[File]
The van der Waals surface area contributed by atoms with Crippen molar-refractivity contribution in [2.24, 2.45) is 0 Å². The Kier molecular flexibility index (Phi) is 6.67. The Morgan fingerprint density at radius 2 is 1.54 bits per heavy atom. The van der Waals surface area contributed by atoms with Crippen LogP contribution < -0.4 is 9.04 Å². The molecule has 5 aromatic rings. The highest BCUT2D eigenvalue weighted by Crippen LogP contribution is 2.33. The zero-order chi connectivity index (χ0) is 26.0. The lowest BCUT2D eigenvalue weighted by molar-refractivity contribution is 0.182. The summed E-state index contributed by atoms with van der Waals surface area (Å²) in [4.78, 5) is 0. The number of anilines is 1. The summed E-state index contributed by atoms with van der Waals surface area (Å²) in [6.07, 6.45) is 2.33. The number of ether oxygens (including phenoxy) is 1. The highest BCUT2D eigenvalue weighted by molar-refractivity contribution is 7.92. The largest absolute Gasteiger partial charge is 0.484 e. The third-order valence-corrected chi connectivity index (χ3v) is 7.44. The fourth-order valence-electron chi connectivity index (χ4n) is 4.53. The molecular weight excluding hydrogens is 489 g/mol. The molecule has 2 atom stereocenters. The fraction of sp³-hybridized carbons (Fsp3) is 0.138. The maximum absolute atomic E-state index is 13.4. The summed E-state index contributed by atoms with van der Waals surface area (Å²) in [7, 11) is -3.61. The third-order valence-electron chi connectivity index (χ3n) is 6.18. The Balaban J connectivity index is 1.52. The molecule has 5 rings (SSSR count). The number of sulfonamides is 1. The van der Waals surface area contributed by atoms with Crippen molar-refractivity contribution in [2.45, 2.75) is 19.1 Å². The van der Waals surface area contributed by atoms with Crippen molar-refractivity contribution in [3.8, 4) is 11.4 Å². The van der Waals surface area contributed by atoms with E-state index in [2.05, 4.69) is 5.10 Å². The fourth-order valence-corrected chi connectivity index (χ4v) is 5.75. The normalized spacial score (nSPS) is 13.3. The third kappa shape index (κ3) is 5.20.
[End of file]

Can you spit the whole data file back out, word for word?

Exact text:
The van der Waals surface area contributed by atoms with Crippen molar-refractivity contribution in [2.24, 2.45) is 0 Å². The Kier molecular flexibility index (Phi) is 6.67. The Morgan fingerprint density at radius 2 is 1.54 bits per heavy atom. The van der Waals surface area contributed by atoms with Crippen LogP contribution < -0.4 is 9.04 Å². The molecule has 5 aromatic rings. The highest BCUT2D eigenvalue weighted by Crippen LogP contribution is 2.33. The zero-order chi connectivity index (χ0) is 26.0. The lowest BCUT2D eigenvalue weighted by molar-refractivity contribution is 0.182. The summed E-state index contributed by atoms with van der Waals surface area (Å²) in [4.78, 5) is 0. The number of anilines is 1. The summed E-state index contributed by atoms with van der Waals surface area (Å²) in [6.07, 6.45) is 2.33. The number of ether oxygens (including phenoxy) is 1. The highest BCUT2D eigenvalue weighted by molar-refractivity contribution is 7.92. The largest absolute Gasteiger partial charge is 0.484 e. The third-order valence-corrected chi connectivity index (χ3v) is 7.44. The fourth-order valence-electron chi connectivity index (χ4n) is 4.53. The molecular weight excluding hydrogens is 489 g/mol. The molecule has 2 atom stereocenters. The fraction of sp³-hybridized carbons (Fsp3) is 0.138. The maximum absolute atomic E-state index is 13.4. The summed E-state index contributed by atoms with van der Waals surface area (Å²) in [7, 11) is -3.61. The third-order valence-electron chi connectivity index (χ3n) is 6.18. The Balaban J connectivity index is 1.52. The molecule has 5 rings (SSSR count). The number of sulfonamides is 1. The van der Waals surface area contributed by atoms with Crippen molar-refractivity contribution in [2.45, 2.75) is 19.1 Å². The van der Waals surface area contributed by atoms with Crippen molar-refractivity contribution in [3.8, 4) is 11.4 Å². The van der Waals surface area contributed by atoms with E-state index in [2.05, 4.69) is 5.10 Å². The fourth-order valence-corrected chi connectivity index (χ4v) is 5.75. The normalized spacial score (nSPS) is 13.3. The third kappa shape index (κ3) is 5.20.